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. 2015 Sep 17;6:466.
doi: 10.3389/fimmu.2015.00466. eCollection 2015.

Mucosal-Associated Invariant T Cells in the Human Gastric Mucosa and Blood: Role in Helicobacter Pylori Infection

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Free PMC article

Mucosal-Associated Invariant T Cells in the Human Gastric Mucosa and Blood: Role in Helicobacter Pylori Infection

Jayaum S Booth et al. Front Immunol. .
Free PMC article

Abstract

Mucosal-associated invariant T (MAIT) cells represent a class of antimicrobial innate-like T cells that have been characterized in human blood, liver, lungs, and intestine. Here, we investigated, for the first time, the presence of MAIT cells in the stomach of children, adults, and the elderly undergoing routine endoscopy and assessed their reactivity to Helicobacter pylori (H. pylori - Hp), a major gastric pathogen. We observed that MAIT cells are present in the lamina propria compartment of the stomach and display a similar memory phenotype to blood MAIT cells. We then demonstrated that gastric and blood MAIT cells are able to recognize H. pylori. We found that CD8(+) and CD4(-)CD8(-) (double negative) MAIT cell subsets respond to H. pylori-infected macrophages stimulation in a MR-1 restrictive manner by producing cytokines (IFN-γ, TNF-α, IL-17A) and exhibiting cytotoxic activity. Interestingly, we observed that blood MAIT cell frequency in Hp(+ve) individuals was significantly lower than in Hp(-ve) individuals. However, gastric MAIT cell frequency was not significantly different between Hp(+ve) and Hp(-ve) individuals, demonstrating a dichotomy between blood and gastric tissues. Further, we observed that the majority of gastric MAIT cells (>80%) expressed tissue-resident markers (CD69(+) CD103(+)), which were only marginally present on PBMC MAIT cells (<3%), suggesting that gastric MAIT cells are readily available to respond quickly to pathogens. These results contribute important new information to the understanding of MAIT cells function on peripheral and mucosal tissues and its possible implications in the host response to H. pylori.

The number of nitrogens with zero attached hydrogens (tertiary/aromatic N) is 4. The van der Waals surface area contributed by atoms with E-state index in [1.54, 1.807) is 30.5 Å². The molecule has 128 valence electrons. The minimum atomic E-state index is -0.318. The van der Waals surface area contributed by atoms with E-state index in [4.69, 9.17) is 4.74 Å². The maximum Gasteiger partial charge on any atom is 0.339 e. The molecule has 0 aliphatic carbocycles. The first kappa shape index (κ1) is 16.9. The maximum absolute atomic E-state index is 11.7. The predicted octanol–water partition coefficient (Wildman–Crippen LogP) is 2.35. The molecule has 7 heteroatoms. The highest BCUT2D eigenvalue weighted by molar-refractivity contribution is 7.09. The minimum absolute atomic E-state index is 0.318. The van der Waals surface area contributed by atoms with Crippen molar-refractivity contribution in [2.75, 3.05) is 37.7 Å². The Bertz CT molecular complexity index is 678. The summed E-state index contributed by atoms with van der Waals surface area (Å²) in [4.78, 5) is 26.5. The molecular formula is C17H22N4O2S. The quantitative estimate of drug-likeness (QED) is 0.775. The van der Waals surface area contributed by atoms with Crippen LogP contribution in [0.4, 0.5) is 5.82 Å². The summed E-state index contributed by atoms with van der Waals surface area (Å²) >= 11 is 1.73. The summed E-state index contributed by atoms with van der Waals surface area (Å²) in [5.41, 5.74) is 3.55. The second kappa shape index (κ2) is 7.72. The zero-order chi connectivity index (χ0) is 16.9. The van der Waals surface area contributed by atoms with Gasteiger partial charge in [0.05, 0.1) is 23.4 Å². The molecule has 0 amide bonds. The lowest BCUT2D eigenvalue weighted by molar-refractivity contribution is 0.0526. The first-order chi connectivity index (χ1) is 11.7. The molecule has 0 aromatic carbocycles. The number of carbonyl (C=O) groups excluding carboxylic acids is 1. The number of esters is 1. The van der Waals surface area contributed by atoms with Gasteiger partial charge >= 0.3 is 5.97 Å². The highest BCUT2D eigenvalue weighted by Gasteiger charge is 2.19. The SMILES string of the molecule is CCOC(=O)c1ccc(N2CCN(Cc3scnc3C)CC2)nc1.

Keywords: H. pylori; age-related; cytotoxic; gastric MAIT; stomach.

Figures

Figure 1
Figure 1
MAIT cells are present in the human gastric mucosa and exhibit T effector memory phenotype. (A) Identification of MAIT cell subsets [CD8+, CD4+, and CD4CD8 (DN)] in PBMC and (B) in gastric LPMC in a representative individual as CD161hi TCR Vα7.2 (box). (C) Comparison of gastric (red dots; n = 27) and PBMC (black squares; n = 29) MAIT cell subsets. Significant differences between MAIT cell subsets in (i) PBMC [black asterisks (*)] and (ii) gastric LPMC [red asterisk (*)]. Blue asterisks (*) denote significant differences in MAIT cell subsets between PBMC and LPMC. Horizontal lines represent medians (red bars: gastric MAIT; black bars: PBMC MAIT). (D) Expression of CD45RA and CD62L to evaluate memory [TCM (CD62L+CD45RA), TEM (CD62LCD45RA), and TEMRA (CD62LCD45RA+)] and Tnaive (CD62L+CD45RA+) subpopulations in MAIT subsets from PBMC (n = 29) and (E) LPMC (n = 27). (F) Comparison of TEM MAIT cell subsets between PBMC and LPMC. *P < 0.05; **P < 0.005; ***P < 0.0005.
Figure 2
Figure 2
MAIT cells in blood (PBMC) and gastric LPMC in children, adults, and the elderly. (A) PBMC and (B) gastric LPMC obtained from children (n = 12), adults (n = 21), and the elderly (n = 10) were evaluated for the presence of MAIT cells. Significant differences among age groups are denoted by asterisks (*P < 0.05). (C) Correlation of CD8+ MAIT cells with age in PBMC (n = 46) and (D) in gastric LPMC (n = 43) was performed using Spearman’s correlation analysis. Horizontal green lines in (A,B) represent medians.
Figure 3
Figure 3
Responses of blood CD8+ MAIT cells from healthy adults to H. pylori-infected macrophages. (A) Representative volunteer showing the induction of cytokine production (IFN-γ, TNF-α, IL-17A) and up-regulation of CD107a expression by CD8+ MAIT cells following stimulation by H. pylori-infected differentiated THP-1 macrophages (Mϕ) at increasing effector to target (E:T) ratios (5:1, 10:1, 20:1, 50:1). (B) Cumulative data (n = 11) displaying the percentages of cytokine-producing and CD107a-expressing CD8+ MAIT cells following stimulation with H. pylori-infected Mϕ (E:T 5:1, 10:1, 20:1, 50:1), non-infected Mϕ, and effector cells alone. Shown are significant differences (*) between non-infected and infected targets. Significances were P < 0.0005 for CD107 and TNF-α and P < 0.005 for IFN-γ at all E:T ratios and P < 0.05 for IL-17A at 10:1, 20:1, and 50:1 E:T ratios. (C) Cumulative data (n = 11) showing cytokine production and expression of CD107a following stimulation with H. pylori-infected Mϕ at E:T (50:1) ratio, non-infected Mϕ, and effector cells alone. Horizontal black lines in (C) represent medians. Significant differences were determined between non-infected and H. pylori-infected Mϕ (*P < 0.05; **P < 0.005; ***P < 0.0005).
Figure 4
Figure 4